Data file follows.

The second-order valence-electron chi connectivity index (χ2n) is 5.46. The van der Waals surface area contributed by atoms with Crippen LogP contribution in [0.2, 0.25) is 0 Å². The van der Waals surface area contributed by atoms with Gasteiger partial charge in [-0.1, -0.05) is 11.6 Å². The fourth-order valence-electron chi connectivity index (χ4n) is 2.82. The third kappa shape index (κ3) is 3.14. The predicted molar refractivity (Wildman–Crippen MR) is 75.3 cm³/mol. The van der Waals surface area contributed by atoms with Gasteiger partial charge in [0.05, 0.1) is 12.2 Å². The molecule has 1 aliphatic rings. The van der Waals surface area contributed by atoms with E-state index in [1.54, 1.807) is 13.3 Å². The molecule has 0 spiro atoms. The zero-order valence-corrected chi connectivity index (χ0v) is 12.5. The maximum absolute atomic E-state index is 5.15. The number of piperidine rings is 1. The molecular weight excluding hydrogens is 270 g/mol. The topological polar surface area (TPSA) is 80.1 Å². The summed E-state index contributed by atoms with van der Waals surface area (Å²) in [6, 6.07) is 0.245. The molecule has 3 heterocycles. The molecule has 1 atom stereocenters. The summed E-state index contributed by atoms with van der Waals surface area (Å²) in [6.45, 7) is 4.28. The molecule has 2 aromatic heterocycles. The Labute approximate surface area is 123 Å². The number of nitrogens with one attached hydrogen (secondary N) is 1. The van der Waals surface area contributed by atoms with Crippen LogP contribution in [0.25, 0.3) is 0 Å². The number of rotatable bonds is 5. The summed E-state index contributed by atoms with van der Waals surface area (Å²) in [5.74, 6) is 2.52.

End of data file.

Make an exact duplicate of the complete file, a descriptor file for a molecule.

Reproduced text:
The second-order valence-electron chi connectivity index (χ2n) is 5.46. The van der Waals surface area contributed by atoms with Crippen LogP contribution in [0.2, 0.25) is 0 Å². The van der Waals surface area contributed by atoms with Gasteiger partial charge in [-0.1, -0.05) is 11.6 Å². The fourth-order valence-electron chi connectivity index (χ4n) is 2.82. The third kappa shape index (κ3) is 3.14. The predicted molar refractivity (Wildman–Crippen MR) is 75.3 cm³/mol. The van der Waals surface area contributed by atoms with Gasteiger partial charge in [0.05, 0.1) is 12.2 Å². The molecule has 1 aliphatic rings. The van der Waals surface area contributed by atoms with E-state index in [1.54, 1.807) is 13.3 Å². The molecule has 0 spiro atoms. The zero-order valence-corrected chi connectivity index (χ0v) is 12.5. The maximum absolute atomic E-state index is 5.15. The number of piperidine rings is 1. The molecular weight excluding hydrogens is 270 g/mol. The topological polar surface area (TPSA) is 80.1 Å². The summed E-state index contributed by atoms with van der Waals surface area (Å²) in [6, 6.07) is 0.245. The molecule has 3 heterocycles. The molecule has 1 atom stereocenters. The summed E-state index contributed by atoms with van der Waals surface area (Å²) in [6.45, 7) is 4.28. The molecule has 2 aromatic heterocycles. The Labute approximate surface area is 123 Å². The number of nitrogens with one attached hydrogen (secondary N) is 1. The van der Waals surface area contributed by atoms with Crippen LogP contribution in [0.25, 0.3) is 0 Å². The number of rotatable bonds is 5. The summed E-state index contributed by atoms with van der Waals surface area (Å²) in [5.74, 6) is 2.52.